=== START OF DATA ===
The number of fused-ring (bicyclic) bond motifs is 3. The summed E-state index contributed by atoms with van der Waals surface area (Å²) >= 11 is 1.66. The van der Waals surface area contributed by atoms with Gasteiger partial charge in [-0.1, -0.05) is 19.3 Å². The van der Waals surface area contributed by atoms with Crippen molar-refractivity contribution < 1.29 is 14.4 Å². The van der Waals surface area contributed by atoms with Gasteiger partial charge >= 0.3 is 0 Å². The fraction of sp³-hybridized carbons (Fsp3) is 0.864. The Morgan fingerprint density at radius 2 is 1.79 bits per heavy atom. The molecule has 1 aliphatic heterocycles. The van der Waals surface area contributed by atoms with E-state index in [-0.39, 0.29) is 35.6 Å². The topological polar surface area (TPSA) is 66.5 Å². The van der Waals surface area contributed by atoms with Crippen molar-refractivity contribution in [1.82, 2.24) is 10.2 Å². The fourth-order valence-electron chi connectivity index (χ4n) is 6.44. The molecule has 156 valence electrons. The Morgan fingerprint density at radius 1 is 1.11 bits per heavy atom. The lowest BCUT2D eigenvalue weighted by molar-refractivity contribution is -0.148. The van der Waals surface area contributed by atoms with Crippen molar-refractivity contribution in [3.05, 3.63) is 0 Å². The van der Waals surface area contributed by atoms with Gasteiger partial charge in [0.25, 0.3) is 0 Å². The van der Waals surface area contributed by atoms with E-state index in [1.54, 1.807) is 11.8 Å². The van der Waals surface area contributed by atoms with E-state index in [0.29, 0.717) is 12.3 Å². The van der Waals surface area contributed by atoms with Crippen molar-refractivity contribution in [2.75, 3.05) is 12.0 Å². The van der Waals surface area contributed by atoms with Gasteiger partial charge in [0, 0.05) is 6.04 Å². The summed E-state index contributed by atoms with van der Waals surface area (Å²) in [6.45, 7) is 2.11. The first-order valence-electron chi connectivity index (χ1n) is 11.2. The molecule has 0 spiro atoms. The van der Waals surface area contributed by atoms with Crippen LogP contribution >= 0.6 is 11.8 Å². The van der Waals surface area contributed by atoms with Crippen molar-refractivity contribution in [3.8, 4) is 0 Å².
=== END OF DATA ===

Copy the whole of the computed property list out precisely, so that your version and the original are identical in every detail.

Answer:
The number of fused-ring (bicyclic) bond motifs is 3. The summed E-state index contributed by atoms with van der Waals surface area (Å²) >= 11 is 1.66. The van der Waals surface area contributed by atoms with Gasteiger partial charge in [-0.1, -0.05) is 19.3 Å². The van der Waals surface area contributed by atoms with Crippen molar-refractivity contribution < 1.29 is 14.4 Å². The van der Waals surface area contributed by atoms with Gasteiger partial charge >= 0.3 is 0 Å². The fraction of sp³-hybridized carbons (Fsp3) is 0.864. The Morgan fingerprint density at radius 2 is 1.79 bits per heavy atom. The molecule has 1 aliphatic heterocycles. The van der Waals surface area contributed by atoms with E-state index in [-0.39, 0.29) is 35.6 Å². The topological polar surface area (TPSA) is 66.5 Å². The van der Waals surface area contributed by atoms with Crippen molar-refractivity contribution in [1.82, 2.24) is 10.2 Å². The fourth-order valence-electron chi connectivity index (χ4n) is 6.44. The molecule has 156 valence electrons. The Morgan fingerprint density at radius 1 is 1.11 bits per heavy atom. The lowest BCUT2D eigenvalue weighted by molar-refractivity contribution is -0.148. The van der Waals surface area contributed by atoms with Crippen molar-refractivity contribution in [3.05, 3.63) is 0 Å². The van der Waals surface area contributed by atoms with Gasteiger partial charge in [0.25, 0.3) is 0 Å². The van der Waals surface area contributed by atoms with E-state index in [1.54, 1.807) is 11.8 Å². The van der Waals surface area contributed by atoms with E-state index in [0.29, 0.717) is 12.3 Å². The van der Waals surface area contributed by atoms with Crippen molar-refractivity contribution in [2.75, 3.05) is 12.0 Å². The van der Waals surface area contributed by atoms with Gasteiger partial charge in [0, 0.05) is 6.04 Å². The summed E-state index contributed by atoms with van der Waals surface area (Å²) in [6.45, 7) is 2.11. The first-order valence-electron chi connectivity index (χ1n) is 11.2. The molecule has 0 spiro atoms. The van der Waals surface area contributed by atoms with Crippen LogP contribution >= 0.6 is 11.8 Å². The van der Waals surface area contributed by atoms with Crippen molar-refractivity contribution in [3.8, 4) is 0 Å².